Garret P. Vreeland: “Ageism is starting to raise its ugly head – people are judging based on wrinkles and hair color (none) now. That totally sucks. Yet my photography skills are burgeoning, and I’m up to my eyeballs in video and video editing again (yay, FCPX!). Got some good web contracts in as well. Yet I’m not comfortable yet. Goal one for my 57th year – achieve satisfaction.”
Then there’s this from a developer I have a lot of respect for.
A couple years back I went through an interview with a company I’d still love to work for. I didn’t get the gig and to this day I still don’t know why. It’s totally possible I did something completely wrong during my interviews but in the end I was told “You’re a good developer and a great communicator, but you’re not a good fit.” I was crushed. At the time I was in a bad place mentally and physically. A lot going on in life at that point in time. I didn’t handle the rejection well. That is my fault of course, but the only reason I could find that fit was I was too old for their group. Sour grapes I suppose.
I have a feeling getting a gig with Google, Microsoft, Amazon, Facebook, and Apple will come down to your ability to do the work. I’ve interviewed with Microsoft and worked for them. I’ve interviewed with Apple and didn’t get through the interview. I know for a fact that Google interviews are notoriously difficult to get through.
The best companies hire the best people. I have no doubt James Thomson could work for any of these companies. He’d probably have to prepare for the interview process, but he could do it.
Mac360: “In recent years Apple has used Microsoftâ€™s Azure cloud infrastructure and Amazonsâ€™s Web Services, as well as itâ€™s own data centers, as a mashup melange which together makes up iCloud and other cloud services. Thatâ€™s right. Appleâ€™s iCloud and cloud services come from Microsoft and Amazon. And soon Googleâ€™s Cloud.”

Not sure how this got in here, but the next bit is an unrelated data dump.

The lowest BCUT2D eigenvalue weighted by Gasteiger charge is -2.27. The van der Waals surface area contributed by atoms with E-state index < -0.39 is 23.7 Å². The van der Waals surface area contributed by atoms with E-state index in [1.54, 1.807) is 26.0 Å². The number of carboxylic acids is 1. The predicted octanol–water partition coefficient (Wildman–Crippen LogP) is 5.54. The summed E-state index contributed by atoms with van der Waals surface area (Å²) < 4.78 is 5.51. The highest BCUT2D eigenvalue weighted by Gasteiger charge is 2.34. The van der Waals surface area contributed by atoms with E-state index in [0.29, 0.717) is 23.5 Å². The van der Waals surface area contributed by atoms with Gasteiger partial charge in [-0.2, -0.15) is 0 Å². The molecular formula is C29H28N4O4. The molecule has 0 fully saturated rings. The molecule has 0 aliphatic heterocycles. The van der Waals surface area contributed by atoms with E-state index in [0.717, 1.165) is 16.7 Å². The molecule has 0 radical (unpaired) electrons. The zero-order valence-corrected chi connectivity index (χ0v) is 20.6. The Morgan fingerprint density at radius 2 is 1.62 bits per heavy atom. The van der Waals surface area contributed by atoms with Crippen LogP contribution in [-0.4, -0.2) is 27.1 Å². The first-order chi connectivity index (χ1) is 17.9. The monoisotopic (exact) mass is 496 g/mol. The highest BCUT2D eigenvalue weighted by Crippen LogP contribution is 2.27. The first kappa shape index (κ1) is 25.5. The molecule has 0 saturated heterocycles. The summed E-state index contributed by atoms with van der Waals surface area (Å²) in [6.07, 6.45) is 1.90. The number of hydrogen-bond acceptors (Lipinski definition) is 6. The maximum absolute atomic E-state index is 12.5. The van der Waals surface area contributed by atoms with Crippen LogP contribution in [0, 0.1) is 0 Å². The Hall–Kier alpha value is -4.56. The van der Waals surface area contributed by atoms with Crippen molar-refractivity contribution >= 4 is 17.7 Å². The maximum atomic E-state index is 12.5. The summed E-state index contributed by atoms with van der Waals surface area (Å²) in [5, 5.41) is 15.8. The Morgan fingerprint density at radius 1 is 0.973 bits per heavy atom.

I find this fascinating. You’d think Apple would have their own services, hosted on their own hardware, in their own facilities. Read the article and, like me, you’ll discover they just didn’t have the bandwidth to standup a facility the size of Azure or AWS or Google just to serve their customers. Wow, that is amazing growth.
I would really love to see a report outlining all the technologies Apple uses to serve iCloud customers. Everything from service providers to hardware to software stacks and how massive each of those really is. It has to be mind boggling. Makes me wonder if any one person at Apple knows the answer for all the services, top to bottom?
Co.DESIGN: “After attending CES earlier in the month, I felt something major had happened: The iPhone had finally met its rivals in the form of Nokiaâ€™s Lumia 800 and 900, equipped with Windows 7â€™s Metro UI.”
Nokia could be the kick Windows Phone(I hate that name, they should’ve called it Metro) has been looking for. Only time will tell, but I think they’re great looking devices. Maybe I’ll be able to put my hands on one soon?